Djokovic saves two match points to top Federer for 16th major title

Djokovic saves two match points to top Federer for 16th major title

Novak Djokovic edged Roger Federer in the first Wimbledon men's singles match decided by a final-set tiebreaker, 7-6 (5), 1-6, 7-6 (4), 4-6, 13-12 (3) for his fifth crown at the event.

Editor's note: On Sunday, top seed Novak Djokovic edged eight-time champion Roger Federer, 7-6 (5), 1-6, 7-6 (4), 4-6, 13-12 (3) to win the longest Wimbledon final in history and claim his 16th major trophy. We'll continue to update this story as the day progresses. Stay tuned for an on-site report from Steve Flink, and stateside thoughts from Steve Tignor.


Djokovic visits the Tennis Channel desk

“There’s no particular secret” to saving match points against Federer, says Djokovic after he reflected on being in a similar position in the 2011 US Open semifinals. He spoke about coming back from Sunday’s difficult situation, the difference in his mindset from last year versus this fortnight, and need to balance his career and family life with Steve Weissman and Jon Wertheim at the Tennis Channel desk.


The Daily Serve

Weissman and Wertheim give their perspective on what came down to a battle of "courage" in the latest installment of Djokovic vs. Federer.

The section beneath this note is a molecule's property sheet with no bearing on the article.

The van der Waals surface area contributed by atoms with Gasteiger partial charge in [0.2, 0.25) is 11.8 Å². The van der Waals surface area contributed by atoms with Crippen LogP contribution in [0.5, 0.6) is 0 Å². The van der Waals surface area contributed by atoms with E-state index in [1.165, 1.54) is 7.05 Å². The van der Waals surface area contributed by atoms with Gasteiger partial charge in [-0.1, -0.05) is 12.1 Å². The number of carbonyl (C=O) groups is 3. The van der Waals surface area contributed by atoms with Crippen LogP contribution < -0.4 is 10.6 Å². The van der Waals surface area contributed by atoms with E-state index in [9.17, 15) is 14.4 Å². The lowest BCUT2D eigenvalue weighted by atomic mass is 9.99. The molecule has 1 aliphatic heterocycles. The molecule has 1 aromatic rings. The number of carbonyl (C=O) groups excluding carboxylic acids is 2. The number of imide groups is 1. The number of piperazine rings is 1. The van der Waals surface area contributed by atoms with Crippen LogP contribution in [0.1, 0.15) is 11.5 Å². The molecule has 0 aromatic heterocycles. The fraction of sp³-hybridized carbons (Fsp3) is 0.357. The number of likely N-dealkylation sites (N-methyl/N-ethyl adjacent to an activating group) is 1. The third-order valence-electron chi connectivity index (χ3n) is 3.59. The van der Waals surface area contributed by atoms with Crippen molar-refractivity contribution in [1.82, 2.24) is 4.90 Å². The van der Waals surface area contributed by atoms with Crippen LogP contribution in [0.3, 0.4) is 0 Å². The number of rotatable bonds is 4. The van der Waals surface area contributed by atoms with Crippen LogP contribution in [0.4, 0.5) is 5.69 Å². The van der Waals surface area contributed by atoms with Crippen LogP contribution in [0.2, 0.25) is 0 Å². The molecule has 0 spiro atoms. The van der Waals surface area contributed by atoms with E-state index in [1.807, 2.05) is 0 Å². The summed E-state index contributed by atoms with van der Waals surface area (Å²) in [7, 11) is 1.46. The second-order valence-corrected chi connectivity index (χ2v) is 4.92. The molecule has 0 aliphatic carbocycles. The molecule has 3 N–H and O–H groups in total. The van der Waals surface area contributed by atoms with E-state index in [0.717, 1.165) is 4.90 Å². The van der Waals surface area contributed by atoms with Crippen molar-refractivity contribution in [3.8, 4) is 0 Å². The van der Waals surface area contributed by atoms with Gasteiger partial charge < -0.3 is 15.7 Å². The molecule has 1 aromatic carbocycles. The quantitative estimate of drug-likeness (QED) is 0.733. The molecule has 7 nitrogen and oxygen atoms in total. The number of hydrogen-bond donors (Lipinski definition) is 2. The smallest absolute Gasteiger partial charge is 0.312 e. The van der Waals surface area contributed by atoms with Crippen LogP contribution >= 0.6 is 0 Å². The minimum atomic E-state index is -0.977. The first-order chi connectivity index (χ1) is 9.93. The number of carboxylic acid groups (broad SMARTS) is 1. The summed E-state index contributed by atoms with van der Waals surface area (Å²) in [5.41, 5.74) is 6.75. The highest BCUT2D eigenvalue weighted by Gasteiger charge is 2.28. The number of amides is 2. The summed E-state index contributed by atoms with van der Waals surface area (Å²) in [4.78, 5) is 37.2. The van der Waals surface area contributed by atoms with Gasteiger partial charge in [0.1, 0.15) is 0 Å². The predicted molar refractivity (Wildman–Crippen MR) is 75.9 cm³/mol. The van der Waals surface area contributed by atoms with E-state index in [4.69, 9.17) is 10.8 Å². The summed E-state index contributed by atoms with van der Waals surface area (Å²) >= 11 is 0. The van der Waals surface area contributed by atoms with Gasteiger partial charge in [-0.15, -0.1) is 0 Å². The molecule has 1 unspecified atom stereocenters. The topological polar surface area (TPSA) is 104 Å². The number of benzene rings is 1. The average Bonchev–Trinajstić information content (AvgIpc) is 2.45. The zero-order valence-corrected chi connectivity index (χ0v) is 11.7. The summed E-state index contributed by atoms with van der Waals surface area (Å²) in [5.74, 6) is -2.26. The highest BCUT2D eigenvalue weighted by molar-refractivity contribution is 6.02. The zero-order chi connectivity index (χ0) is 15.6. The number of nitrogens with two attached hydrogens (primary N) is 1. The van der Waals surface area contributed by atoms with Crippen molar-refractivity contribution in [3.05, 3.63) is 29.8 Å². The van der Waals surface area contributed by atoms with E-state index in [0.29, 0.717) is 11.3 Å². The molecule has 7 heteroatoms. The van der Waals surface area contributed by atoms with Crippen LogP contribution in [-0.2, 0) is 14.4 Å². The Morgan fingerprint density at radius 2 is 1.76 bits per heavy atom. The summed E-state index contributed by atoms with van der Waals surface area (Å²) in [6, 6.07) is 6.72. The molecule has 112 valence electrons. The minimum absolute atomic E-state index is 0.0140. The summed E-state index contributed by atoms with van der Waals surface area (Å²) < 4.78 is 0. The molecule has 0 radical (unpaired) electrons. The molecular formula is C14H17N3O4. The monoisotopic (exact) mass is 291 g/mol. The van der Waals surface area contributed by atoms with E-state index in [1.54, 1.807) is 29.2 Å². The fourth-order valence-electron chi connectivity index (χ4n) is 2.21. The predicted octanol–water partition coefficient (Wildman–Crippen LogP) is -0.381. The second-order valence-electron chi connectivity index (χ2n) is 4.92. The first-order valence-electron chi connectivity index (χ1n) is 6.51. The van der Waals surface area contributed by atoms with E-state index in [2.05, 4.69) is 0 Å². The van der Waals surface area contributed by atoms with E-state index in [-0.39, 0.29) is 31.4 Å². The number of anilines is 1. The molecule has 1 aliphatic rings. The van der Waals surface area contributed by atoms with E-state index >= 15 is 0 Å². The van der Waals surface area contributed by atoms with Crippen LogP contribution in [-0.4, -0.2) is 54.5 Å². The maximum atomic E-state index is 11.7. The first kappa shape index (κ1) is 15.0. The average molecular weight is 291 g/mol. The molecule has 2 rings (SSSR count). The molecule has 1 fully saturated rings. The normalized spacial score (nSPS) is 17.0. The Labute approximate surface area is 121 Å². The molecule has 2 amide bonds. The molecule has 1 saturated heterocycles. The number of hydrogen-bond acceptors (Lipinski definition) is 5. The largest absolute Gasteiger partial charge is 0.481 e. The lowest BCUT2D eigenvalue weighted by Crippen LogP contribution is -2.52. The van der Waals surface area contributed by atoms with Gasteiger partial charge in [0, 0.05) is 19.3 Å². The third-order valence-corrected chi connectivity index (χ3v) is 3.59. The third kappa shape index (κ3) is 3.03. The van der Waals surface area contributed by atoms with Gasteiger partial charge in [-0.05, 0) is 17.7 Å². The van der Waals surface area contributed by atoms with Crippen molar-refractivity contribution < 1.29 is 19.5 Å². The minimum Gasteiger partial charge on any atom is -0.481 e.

Djokovic dive FTW

And the ROKiT Shot of the Day honors go to...


Djokovic's press conference


The Twittersphere's take


Federer's press conference


The trophy remains with Djokovic


Player reactions in on-court interviews

On where this final ranks in Djokovic’s career:

“I think this was if not the most thrilling, exciting final I was a part of, it’s definitely in the top two, three playing against one of the greatest players of all time, Roger, who I respect a lot,” Djokovic told Sue Barker. “Unfortunately in these kinds of matches, one player has to lose. It’s quite unreal to be two match points down and come back. It’s a bit strange to play a tiebreak at 12-12 as well. I actually hoping I could get to a tiebreak.”

On where Federer goes from here after being a point away twice:

“I will try to forget,” Federer joked. “It was a great match. It was long. It had everything. I had my chances and so did he. I thought we played some great tennis. In a way I’m very happy with my performance as well. Novak, congratulations. That was crazy. Well done."